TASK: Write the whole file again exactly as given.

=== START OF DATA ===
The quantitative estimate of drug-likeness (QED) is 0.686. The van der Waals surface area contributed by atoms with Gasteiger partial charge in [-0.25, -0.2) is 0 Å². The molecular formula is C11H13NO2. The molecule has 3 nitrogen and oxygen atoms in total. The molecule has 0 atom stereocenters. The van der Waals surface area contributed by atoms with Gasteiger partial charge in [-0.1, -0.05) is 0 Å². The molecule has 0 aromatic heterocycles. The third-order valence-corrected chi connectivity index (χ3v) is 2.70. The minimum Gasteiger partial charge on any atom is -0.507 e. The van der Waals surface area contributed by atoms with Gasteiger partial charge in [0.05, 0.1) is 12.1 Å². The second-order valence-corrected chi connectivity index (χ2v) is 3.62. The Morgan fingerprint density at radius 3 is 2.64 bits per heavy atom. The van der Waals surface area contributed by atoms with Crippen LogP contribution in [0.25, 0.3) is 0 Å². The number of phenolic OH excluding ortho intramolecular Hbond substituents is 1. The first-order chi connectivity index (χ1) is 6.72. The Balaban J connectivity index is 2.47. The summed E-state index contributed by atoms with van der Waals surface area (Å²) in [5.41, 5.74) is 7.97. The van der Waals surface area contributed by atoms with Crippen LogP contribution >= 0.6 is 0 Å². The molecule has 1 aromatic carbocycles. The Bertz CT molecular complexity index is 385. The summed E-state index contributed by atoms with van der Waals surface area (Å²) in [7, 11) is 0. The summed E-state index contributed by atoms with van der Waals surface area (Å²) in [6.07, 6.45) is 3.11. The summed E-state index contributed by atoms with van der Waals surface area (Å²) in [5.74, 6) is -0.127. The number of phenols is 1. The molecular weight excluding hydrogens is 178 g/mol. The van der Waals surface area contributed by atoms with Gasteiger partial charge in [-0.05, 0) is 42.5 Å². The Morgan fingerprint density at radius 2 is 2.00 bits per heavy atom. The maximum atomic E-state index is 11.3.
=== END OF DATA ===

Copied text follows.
The quantitative estimate of drug-likeness (QED) is 0.686. The van der Waals surface area contributed by atoms with Gasteiger partial charge in [-0.25, -0.2) is 0 Å². The molecular formula is C11H13NO2. The molecule has 3 nitrogen and oxygen atoms in total. The molecule has 0 atom stereocenters. The van der Waals surface area contributed by atoms with Gasteiger partial charge in [-0.1, -0.05) is 0 Å². The molecule has 0 aromatic heterocycles. The third-order valence-corrected chi connectivity index (χ3v) is 2.70. The minimum Gasteiger partial charge on any atom is -0.507 e. The van der Waals surface area contributed by atoms with Gasteiger partial charge in [0.05, 0.1) is 12.1 Å². The second-order valence-corrected chi connectivity index (χ2v) is 3.62. The Morgan fingerprint density at radius 3 is 2.64 bits per heavy atom. The van der Waals surface area contributed by atoms with Crippen LogP contribution in [0.25, 0.3) is 0 Å². The number of phenolic OH excluding ortho intramolecular Hbond substituents is 1. The first-order chi connectivity index (χ1) is 6.72. The Balaban J connectivity index is 2.47. The summed E-state index contributed by atoms with van der Waals surface area (Å²) in [5.41, 5.74) is 7.97. The van der Waals surface area contributed by atoms with Crippen LogP contribution >= 0.6 is 0 Å². The molecule has 1 aromatic carbocycles. The Bertz CT molecular complexity index is 385. The summed E-state index contributed by atoms with van der Waals surface area (Å²) in [7, 11) is 0. The summed E-state index contributed by atoms with van der Waals surface area (Å²) in [6.07, 6.45) is 3.11. The summed E-state index contributed by atoms with van der Waals surface area (Å²) in [5.74, 6) is -0.127. The number of phenols is 1. The molecular weight excluding hydrogens is 178 g/mol. The van der Waals surface area contributed by atoms with Gasteiger partial charge in [-0.05, 0) is 42.5 Å². The Morgan fingerprint density at radius 2 is 2.00 bits per heavy atom. The maximum atomic E-state index is 11.3.